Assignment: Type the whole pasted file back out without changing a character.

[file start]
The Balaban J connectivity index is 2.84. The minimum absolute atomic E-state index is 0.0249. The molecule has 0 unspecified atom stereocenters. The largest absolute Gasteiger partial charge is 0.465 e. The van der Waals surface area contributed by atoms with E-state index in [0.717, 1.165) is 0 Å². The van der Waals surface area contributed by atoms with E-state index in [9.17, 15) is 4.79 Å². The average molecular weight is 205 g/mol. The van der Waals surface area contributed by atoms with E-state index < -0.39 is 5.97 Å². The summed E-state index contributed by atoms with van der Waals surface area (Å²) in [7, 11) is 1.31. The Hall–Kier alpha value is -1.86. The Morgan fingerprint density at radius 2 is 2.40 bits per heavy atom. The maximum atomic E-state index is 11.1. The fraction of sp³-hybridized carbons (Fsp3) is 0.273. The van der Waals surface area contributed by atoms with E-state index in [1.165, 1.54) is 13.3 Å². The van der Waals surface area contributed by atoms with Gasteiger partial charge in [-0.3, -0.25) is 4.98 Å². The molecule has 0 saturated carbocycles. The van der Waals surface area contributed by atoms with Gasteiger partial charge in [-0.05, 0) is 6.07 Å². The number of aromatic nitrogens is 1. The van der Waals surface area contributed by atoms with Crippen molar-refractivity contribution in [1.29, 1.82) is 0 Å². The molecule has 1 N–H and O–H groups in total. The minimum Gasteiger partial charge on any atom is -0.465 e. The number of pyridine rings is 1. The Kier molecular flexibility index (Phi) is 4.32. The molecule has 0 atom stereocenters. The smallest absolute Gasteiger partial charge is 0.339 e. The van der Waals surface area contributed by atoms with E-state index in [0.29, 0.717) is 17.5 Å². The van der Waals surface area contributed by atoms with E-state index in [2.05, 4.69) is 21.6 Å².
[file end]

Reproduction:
The Balaban J connectivity index is 2.84. The minimum absolute atomic E-state index is 0.0249. The molecule has 0 unspecified atom stereocenters. The largest absolute Gasteiger partial charge is 0.465 e. The van der Waals surface area contributed by atoms with E-state index in [0.717, 1.165) is 0 Å². The van der Waals surface area contributed by atoms with E-state index in [9.17, 15) is 4.79 Å². The average molecular weight is 205 g/mol. The van der Waals surface area contributed by atoms with E-state index < -0.39 is 5.97 Å². The summed E-state index contributed by atoms with van der Waals surface area (Å²) in [7, 11) is 1.31. The Hall–Kier alpha value is -1.86. The Morgan fingerprint density at radius 2 is 2.40 bits per heavy atom. The maximum atomic E-state index is 11.1. The fraction of sp³-hybridized carbons (Fsp3) is 0.273. The van der Waals surface area contributed by atoms with E-state index in [1.165, 1.54) is 13.3 Å². The van der Waals surface area contributed by atoms with Gasteiger partial charge in [-0.3, -0.25) is 4.98 Å². The molecule has 0 saturated carbocycles. The van der Waals surface area contributed by atoms with Gasteiger partial charge in [-0.05, 0) is 6.07 Å². The number of aromatic nitrogens is 1. The van der Waals surface area contributed by atoms with Crippen molar-refractivity contribution in [1.29, 1.82) is 0 Å². The molecule has 1 N–H and O–H groups in total. The minimum Gasteiger partial charge on any atom is -0.465 e. The number of pyridine rings is 1. The Kier molecular flexibility index (Phi) is 4.32. The molecule has 0 atom stereocenters. The smallest absolute Gasteiger partial charge is 0.339 e. The van der Waals surface area contributed by atoms with E-state index in [0.29, 0.717) is 17.5 Å². The van der Waals surface area contributed by atoms with E-state index in [2.05, 4.69) is 21.6 Å².